Snooping Employer to Blame for Pressure Cooker Raid

Your News Companion by Ben Mathis-Lilley
Aug. 2 2013 10:20 AM

Pressure Cooker Raid Was the Work of Snooping Employees, Not NSA Surveillance

Catalano
Michele Catalano refused to grant interviews or answer questions after her blog post went viral Thursday

The Internet went wild on Thursday for a blog post written by a Long Island journalist who claimed that a Google search for "pressure cooker" and "backpack" had led police to her doorstep. Turns out that wasn’t really the case. Michele Catalano wrote a post on Medium that claimed “six agents from the joint terrorism task force” came to her front door as a result of the searches. “Little did we know our seemingly innocent, if curious to a fault, Googling of certain things was creating a perfect storm of terrorism profiling,” she wrote. “Because somewhere out there, someone was watching." At a time of Edward Snowden and heightened paranoia over NSA surveillance, the implication was clear: Everyone is being watched. Always.

Turns out though, it was the former employer of Catalano’s husband doing the watching. Following the online uproar, Suffolk County police explained that “detectives received a tip from a Bay Shore-based computer company regarding suspicious computer searches conducted by a recently released employee.” Apparently Catalano’s husband had been searching for the terms “pressure cooker bombs” and “backpacks” in his work computer and his former employers became paranoid they could have a terrorist in their midst.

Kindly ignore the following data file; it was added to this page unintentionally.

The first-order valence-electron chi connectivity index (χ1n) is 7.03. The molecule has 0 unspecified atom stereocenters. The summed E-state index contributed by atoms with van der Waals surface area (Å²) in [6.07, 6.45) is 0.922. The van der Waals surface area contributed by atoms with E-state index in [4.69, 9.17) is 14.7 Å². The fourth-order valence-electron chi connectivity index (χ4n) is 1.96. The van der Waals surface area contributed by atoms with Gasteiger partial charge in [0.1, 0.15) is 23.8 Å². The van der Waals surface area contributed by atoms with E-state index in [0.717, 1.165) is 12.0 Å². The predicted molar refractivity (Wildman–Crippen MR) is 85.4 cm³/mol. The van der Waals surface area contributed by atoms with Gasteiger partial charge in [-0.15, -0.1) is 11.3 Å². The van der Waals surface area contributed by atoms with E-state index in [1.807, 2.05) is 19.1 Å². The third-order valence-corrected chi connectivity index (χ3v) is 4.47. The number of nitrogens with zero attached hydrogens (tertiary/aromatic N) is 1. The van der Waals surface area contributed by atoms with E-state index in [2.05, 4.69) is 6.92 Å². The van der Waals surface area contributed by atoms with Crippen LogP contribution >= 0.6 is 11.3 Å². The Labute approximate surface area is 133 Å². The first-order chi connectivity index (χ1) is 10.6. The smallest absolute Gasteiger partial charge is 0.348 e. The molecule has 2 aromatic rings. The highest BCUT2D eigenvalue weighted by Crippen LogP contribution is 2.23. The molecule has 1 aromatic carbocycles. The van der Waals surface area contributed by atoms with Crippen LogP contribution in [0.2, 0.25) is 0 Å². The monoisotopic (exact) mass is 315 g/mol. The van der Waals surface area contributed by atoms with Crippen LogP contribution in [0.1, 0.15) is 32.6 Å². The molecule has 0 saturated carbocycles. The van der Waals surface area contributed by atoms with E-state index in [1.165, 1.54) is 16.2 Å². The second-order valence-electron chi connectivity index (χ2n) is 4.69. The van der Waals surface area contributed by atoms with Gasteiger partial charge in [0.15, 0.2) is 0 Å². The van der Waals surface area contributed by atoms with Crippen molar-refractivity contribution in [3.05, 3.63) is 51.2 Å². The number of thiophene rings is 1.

Catalano defended her work, updating her post to point out that that the police never said they showed up at her doorstep because of searches her husband carried out at his former job. They “were led to believe it was solely from searches from within our house,” Catalano wrote. Some, including the Washington Post, expressed early skepticism of the story, partly due to several key missing details. But the story was just too good to check many outlets decided to run with it even though Catalano refused to answer questions.

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“At a time where we’re treated almost daily to new revelations about covert government surveillance, it’s easy to see why this story found traction,” wrote Wired’s David Kravets and Kevin Poulsen. “But bogus claims of secret data mining and 'profiling' detract from the real news. So please let’s stop.”

Daniel Politi has been contributing to Slate since 2004 and wrote the "Today's Papers" column from 2006 to 2009. You can follow him on Twitter @dpoliti.

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